A South African Grand Prix at Kyalami could rejoin the Formula 1 calendar amid interest from championship bosses and a desire from the redeveloped circuit to host F1 again.
South Africa has not been part of the F1 calendar since 1993, the last of Kyalami’s 20 F1 races.
Kyalami hosted the FIA Sportscar finale three years in a row from 1998 to 2000, and A1 Grand Prix in 2009 (pictured below), but slipped into decline before being auctioned and purchased by Toby Venter, CEO of Porsche South Africa, in 2014.
The circuit has been substantially redeveloped to FIA Grade 2 standard and last week F1 commercial boss Sean Bratches referenced it while confirming “very productive conversations” about hosting a race in South Africa after 2020.
Autosport understands that Venter’s company, which also imports Bentleys and Lamborghinis, is not interested in promoting a grand prix itself.
However, it is keen to facilitate the return of F1 to Kyalami should an independent organiser raise the funds to make it happen, which has been rumoured.
A spokesperson for Porsche SA told Autosport: “We support all efforts and remain committed to hosting a Formula 1 Grand Prix at Kyalami.”
The new Kyalami circuit still runs anti-clockwise as it did when F1 returned in 1992 after a seven-year absence. It has a sequence of corners from Sunset, a fast right-hander, through to the Esses that formed part of the original layout.
Group property manager Andrew Baldwin, who oversaw the redevelopment, said trying to “to replicate the original Kyalami” was also behind a decision to extend the start-finish straight.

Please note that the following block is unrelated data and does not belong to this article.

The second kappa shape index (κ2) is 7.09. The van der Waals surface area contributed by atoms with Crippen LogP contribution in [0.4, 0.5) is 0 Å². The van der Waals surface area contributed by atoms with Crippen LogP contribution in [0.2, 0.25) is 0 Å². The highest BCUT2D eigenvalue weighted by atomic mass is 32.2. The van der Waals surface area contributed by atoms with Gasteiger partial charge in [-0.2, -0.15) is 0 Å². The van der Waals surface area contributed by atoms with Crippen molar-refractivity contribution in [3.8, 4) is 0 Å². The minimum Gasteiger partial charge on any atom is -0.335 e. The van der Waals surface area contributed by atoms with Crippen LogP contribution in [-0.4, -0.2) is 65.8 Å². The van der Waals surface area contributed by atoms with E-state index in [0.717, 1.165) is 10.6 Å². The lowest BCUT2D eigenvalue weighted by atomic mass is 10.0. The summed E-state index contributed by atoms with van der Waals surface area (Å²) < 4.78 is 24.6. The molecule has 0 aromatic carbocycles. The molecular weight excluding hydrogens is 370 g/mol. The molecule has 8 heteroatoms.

Baldwin said that staff at Porsche in Johannesburg were “buzzing” after Bratches referenced the prospect of F1 returning to South Africa.
“There are always entrepreneurial people trying to put deals together,” he told Autosport.
“We’ve just had general elections, the country’s facing all kinds of issues – the question is if there’s a desire.
“You know the model, governments have to have some kind of involvement to make a grand prix happen.”
Kyalami will become an international motor racing circuit again later this year when it hosts the Intercontinental GT Challenge season finale on November 23. Further investment is required before that race, such as timing loops and additional lighting.
“I can’t say much about Formula 1,” Baldwin said.
“In simple terms [of making the circuit eligible for F1] it’s really a fairly major investment in Tecpro, plus a modification to increase the run-off physically at the end of the long straight.
“The basic layout, facilities are all great for Formula 1. We’re ready for that.
“It’s just an extra sum of money to push you over the finish line for Grade 1.”
The redevelopment of the circuit, which includes major car proving-ground facilities, was completed without the need for a headline event like a grand prix.
“We’d love to see it,” said Baldwin.
“It was a dream of course, but we didn’t base it on that.”